Jeff took the ball, and tossed it to another corner of the room, releasing the dog to chase it. “For longer than we know, we’ve referred to the ‘time line,’ when what we should have been referring to is the time-helix. Time isn’t a straight line, it’s a coil, or a spring, and each wind touches the previous. What this does, is connect between the two winds where they touch. Step through, and you change from this part of the coil, to the previous turn.”

“You’re serious? You can go back in time? You can, like, go back and see the day you were born?”

“Uh, no. You see, the problem with the step through is that it only connects to the point in time that corresponds to the previous turn of the helix.”

“So, how far back is that?”

“Six hundred, sixty-six million, six hundred, sixty-six thousand, six hundred and sixty-six seconds. About twenty one years and fifty one days. That’s the duration of each turn of the helix, and the step-through interval never changes. That’s another difference from classic sci-fi time-travel. In sci-fi, you could return to the moment you left, and to those waiting, it was like you were never gone. With the Step-Through, however much time you spend in the past, is how much time has elapsed here when you return.”

He ventured a hand towards the opening, reaching through even as he leaned around to look at the other side. “This is just too freaky. I can still feel my hand just fine, but it’s not there.”

Jeff laughed. “Sure it is. It’s there, twenty-one years ago. The Step-Through isn’t like a transporter beam that scrambles your molecules and reassembles them on the other side. It’s just a doorway between the two coils, just like stepping from one room to another. If you stick your hand through a door into another room, your hand doesn’t cease to exist if you can’t see it. Think about it – if there was a problem having one part of the body on one side, and the other part on the other, how could Chronos jump through? For at least a moment, he’s on both sides.”

“And this is your business now?”

“Yep. I’ve made a pretty good living with this since building it. I even managed to finance building it by using it.”

“How? I can understand how you could make money with something like this, but how did you finance building it?”

“I anonymously invested in my own work, through a fund I set up just for the purpose. When you know what stocks are going to do well, and especially which IPO’s are going to eventually take off, it’s not hard to make plenty of money. The trick is, don’t put too much in one stock. Good gains from a diversified portfolio keeps the risk of unwanted attention at a minimum.”

Ian stared through the opening, considering the implications. “We could change things. We could stop terrible things from happening with this.” He swallowed. “I could save my Dad. I could tell him to get to the hospital before the heart attack. He could have lived if he’d gotten medical attention right away.”

Jeff rested a hand on his shoulder. “You could try, but I can tell you already, you’ll fail. If you’d succeeded in saving him, we’d already know it. You see, everything we might do in the past, has already happened. We saw that window fixed – it didn’t change from the history we remembered, because I became a part of that history. The same would be true for your Dad. If you went back and contacted him, and told him to go to the hospital the day of his heart attack, he would either ignore your advice, thinking you were some kind of crackpot, or when the time actually came, he’d forget. All the fears of paradox? They’re pointless.”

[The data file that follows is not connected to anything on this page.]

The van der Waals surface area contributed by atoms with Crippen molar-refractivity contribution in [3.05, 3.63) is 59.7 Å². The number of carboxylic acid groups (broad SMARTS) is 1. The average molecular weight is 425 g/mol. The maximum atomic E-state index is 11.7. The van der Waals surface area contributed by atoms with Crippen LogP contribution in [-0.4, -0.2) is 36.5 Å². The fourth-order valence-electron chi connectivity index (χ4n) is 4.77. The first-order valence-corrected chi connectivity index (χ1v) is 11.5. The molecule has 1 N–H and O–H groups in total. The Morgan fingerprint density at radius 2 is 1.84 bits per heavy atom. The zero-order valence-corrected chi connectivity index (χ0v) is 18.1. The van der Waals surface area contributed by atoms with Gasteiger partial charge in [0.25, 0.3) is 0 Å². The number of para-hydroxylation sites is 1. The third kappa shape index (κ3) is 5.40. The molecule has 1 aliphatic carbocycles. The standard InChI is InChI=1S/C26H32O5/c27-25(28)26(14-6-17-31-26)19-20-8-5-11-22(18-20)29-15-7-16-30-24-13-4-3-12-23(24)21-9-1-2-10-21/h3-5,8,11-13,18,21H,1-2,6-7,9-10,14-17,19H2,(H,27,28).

“But what about things like the mass shootings at schools or offices? Surely, we could save lives on something like that.”

“Any lives you might save with a warning, you’ve already saved. Those that we could, right now, read about having been killed, would still be killed. Even with the Step-Through, we can’t change the past, because it’s already happened. That’s the biggest point you have to understand – whatever times you decide to go through, you’ve already gone through. You won’t be doing something that never happened before.”

“Then what’s the point? Why bother if we can’t change the past?”

“We don’t change the past, but we can change our future, and what we do in the past becomes our knowledge in the now. You’re probably already a wealthy man, but you won’t know what your bank accounts or investments are, until you go back and make them. The money is already sitting somewhere, just waiting until you come back through, knowing where to find it.”

“I guess I should have brought some money along.”

“No worry. Remember that ten bucks I borrowed from you years ago, and never paid back?”

“I’d forgotten all about that.”

“I didn’t. I went back and invested it.” He handed him a check. “Here’s the dividend on the investment, that I went and withdrew last week.”

Ian looked at the total, and then at the dates on the check. “This check is twenty-one years old, and it says, ‘Not Valid After 180 Days.’”

“Okay, let me point out one other thing to be careful about with the step-through. Dollar bills? They have serial numbers. If I grab a circulated dollar that was printed over twenty-one years ago, and take it back to spend, then there will be two bills with that serial number in that time. While the odds are extremely slim, if someone figures out there are multiple bills with the same number, it raises counterfeiting concerns, and attention we don’t want. I started with change – it’s untraceable, and twenty bucks in quarters is still twenty bucks. Twenty bucks on a long-shot horse that history recorded winning, makes for a nice gain. Once I started gaining money in the past, I simply reinvested it.” He pointed through the oval. “Take the check, and either just deposit it in a simple account, or buy some stock that you know will take off. It’s your money now – well, actually, it’s your money back then. That check is worthless now, but on the other side of the Step Through? It’ll be worth whatever you decide to make of it.”

To be continued…